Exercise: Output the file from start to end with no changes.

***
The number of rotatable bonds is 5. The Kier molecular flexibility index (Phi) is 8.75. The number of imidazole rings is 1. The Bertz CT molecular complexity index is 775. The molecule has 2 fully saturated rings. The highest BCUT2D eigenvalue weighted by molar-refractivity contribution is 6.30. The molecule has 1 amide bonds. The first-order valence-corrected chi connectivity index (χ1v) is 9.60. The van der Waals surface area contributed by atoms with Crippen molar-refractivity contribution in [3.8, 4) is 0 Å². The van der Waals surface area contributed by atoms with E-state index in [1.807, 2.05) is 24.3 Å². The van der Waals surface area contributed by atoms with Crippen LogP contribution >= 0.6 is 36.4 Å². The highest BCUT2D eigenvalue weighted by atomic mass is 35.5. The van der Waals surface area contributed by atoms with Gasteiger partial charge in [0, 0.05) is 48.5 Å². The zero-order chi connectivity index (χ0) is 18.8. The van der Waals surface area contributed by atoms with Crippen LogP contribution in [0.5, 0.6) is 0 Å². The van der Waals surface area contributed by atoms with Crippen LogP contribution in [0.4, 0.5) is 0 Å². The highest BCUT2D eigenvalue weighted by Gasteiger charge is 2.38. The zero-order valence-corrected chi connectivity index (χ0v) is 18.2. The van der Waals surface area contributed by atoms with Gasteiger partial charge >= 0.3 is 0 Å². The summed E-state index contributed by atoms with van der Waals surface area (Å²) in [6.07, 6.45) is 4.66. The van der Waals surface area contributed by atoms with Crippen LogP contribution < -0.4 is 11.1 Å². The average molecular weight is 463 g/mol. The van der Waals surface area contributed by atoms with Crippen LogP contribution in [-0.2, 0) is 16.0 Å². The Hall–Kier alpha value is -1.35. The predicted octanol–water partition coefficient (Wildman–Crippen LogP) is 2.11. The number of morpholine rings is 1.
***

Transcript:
The number of rotatable bonds is 5. The Kier molecular flexibility index (Phi) is 8.75. The number of imidazole rings is 1. The Bertz CT molecular complexity index is 775. The molecule has 2 fully saturated rings. The highest BCUT2D eigenvalue weighted by molar-refractivity contribution is 6.30. The molecule has 1 amide bonds. The first-order valence-corrected chi connectivity index (χ1v) is 9.60. The van der Waals surface area contributed by atoms with Crippen molar-refractivity contribution in [3.8, 4) is 0 Å². The van der Waals surface area contributed by atoms with E-state index in [1.807, 2.05) is 24.3 Å². The van der Waals surface area contributed by atoms with Crippen LogP contribution >= 0.6 is 36.4 Å². The highest BCUT2D eigenvalue weighted by atomic mass is 35.5. The van der Waals surface area contributed by atoms with Gasteiger partial charge in [0, 0.05) is 48.5 Å². The zero-order chi connectivity index (χ0) is 18.8. The van der Waals surface area contributed by atoms with Crippen LogP contribution in [0.5, 0.6) is 0 Å². The van der Waals surface area contributed by atoms with Crippen LogP contribution in [0.4, 0.5) is 0 Å². The highest BCUT2D eigenvalue weighted by Gasteiger charge is 2.38. The zero-order valence-corrected chi connectivity index (χ0v) is 18.2. The van der Waals surface area contributed by atoms with Gasteiger partial charge >= 0.3 is 0 Å². The summed E-state index contributed by atoms with van der Waals surface area (Å²) in [6.07, 6.45) is 4.66. The van der Waals surface area contributed by atoms with Crippen LogP contribution < -0.4 is 11.1 Å². The average molecular weight is 463 g/mol. The van der Waals surface area contributed by atoms with Crippen LogP contribution in [-0.2, 0) is 16.0 Å². The Hall–Kier alpha value is -1.35. The predicted octanol–water partition coefficient (Wildman–Crippen LogP) is 2.11. The number of morpholine rings is 1.